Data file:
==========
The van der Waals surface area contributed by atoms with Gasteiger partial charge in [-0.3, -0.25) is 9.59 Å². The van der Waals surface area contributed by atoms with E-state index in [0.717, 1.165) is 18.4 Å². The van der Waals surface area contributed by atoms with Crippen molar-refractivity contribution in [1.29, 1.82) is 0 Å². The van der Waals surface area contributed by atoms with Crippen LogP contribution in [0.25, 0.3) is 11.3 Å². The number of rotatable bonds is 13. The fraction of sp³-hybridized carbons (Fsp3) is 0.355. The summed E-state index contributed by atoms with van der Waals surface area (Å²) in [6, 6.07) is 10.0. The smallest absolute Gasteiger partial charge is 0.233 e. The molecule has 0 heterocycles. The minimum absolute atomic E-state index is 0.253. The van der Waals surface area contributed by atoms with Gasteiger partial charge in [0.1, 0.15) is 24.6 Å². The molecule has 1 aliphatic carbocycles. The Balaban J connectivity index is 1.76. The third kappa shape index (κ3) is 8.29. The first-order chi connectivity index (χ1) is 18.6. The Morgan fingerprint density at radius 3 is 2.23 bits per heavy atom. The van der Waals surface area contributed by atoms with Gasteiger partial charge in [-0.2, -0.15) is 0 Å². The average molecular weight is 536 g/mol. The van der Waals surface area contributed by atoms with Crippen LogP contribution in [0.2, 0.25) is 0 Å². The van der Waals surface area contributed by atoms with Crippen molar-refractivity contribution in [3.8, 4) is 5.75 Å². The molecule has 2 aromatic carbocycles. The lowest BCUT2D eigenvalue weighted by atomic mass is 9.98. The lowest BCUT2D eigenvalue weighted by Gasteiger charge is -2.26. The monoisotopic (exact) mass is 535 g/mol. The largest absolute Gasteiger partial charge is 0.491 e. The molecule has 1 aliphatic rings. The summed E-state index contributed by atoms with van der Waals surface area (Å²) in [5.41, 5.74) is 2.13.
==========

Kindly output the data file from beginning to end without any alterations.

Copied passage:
The van der Waals surface area contributed by atoms with Gasteiger partial charge in [-0.3, -0.25) is 9.59 Å². The van der Waals surface area contributed by atoms with E-state index in [0.717, 1.165) is 18.4 Å². The van der Waals surface area contributed by atoms with Crippen molar-refractivity contribution in [1.29, 1.82) is 0 Å². The van der Waals surface area contributed by atoms with Crippen LogP contribution in [0.25, 0.3) is 11.3 Å². The number of rotatable bonds is 13. The fraction of sp³-hybridized carbons (Fsp3) is 0.355. The summed E-state index contributed by atoms with van der Waals surface area (Å²) in [6, 6.07) is 10.0. The smallest absolute Gasteiger partial charge is 0.233 e. The molecule has 0 heterocycles. The minimum absolute atomic E-state index is 0.253. The van der Waals surface area contributed by atoms with Gasteiger partial charge in [0.1, 0.15) is 24.6 Å². The molecule has 1 aliphatic carbocycles. The Balaban J connectivity index is 1.76. The third kappa shape index (κ3) is 8.29. The first-order chi connectivity index (χ1) is 18.6. The Morgan fingerprint density at radius 3 is 2.23 bits per heavy atom. The van der Waals surface area contributed by atoms with Gasteiger partial charge in [-0.2, -0.15) is 0 Å². The average molecular weight is 536 g/mol. The van der Waals surface area contributed by atoms with Crippen LogP contribution in [0.2, 0.25) is 0 Å². The van der Waals surface area contributed by atoms with Crippen molar-refractivity contribution in [3.8, 4) is 5.75 Å². The molecule has 2 aromatic carbocycles. The lowest BCUT2D eigenvalue weighted by atomic mass is 9.98. The lowest BCUT2D eigenvalue weighted by Gasteiger charge is -2.26. The monoisotopic (exact) mass is 535 g/mol. The largest absolute Gasteiger partial charge is 0.491 e. The molecule has 1 aliphatic rings. The summed E-state index contributed by atoms with van der Waals surface area (Å²) in [5.41, 5.74) is 2.13.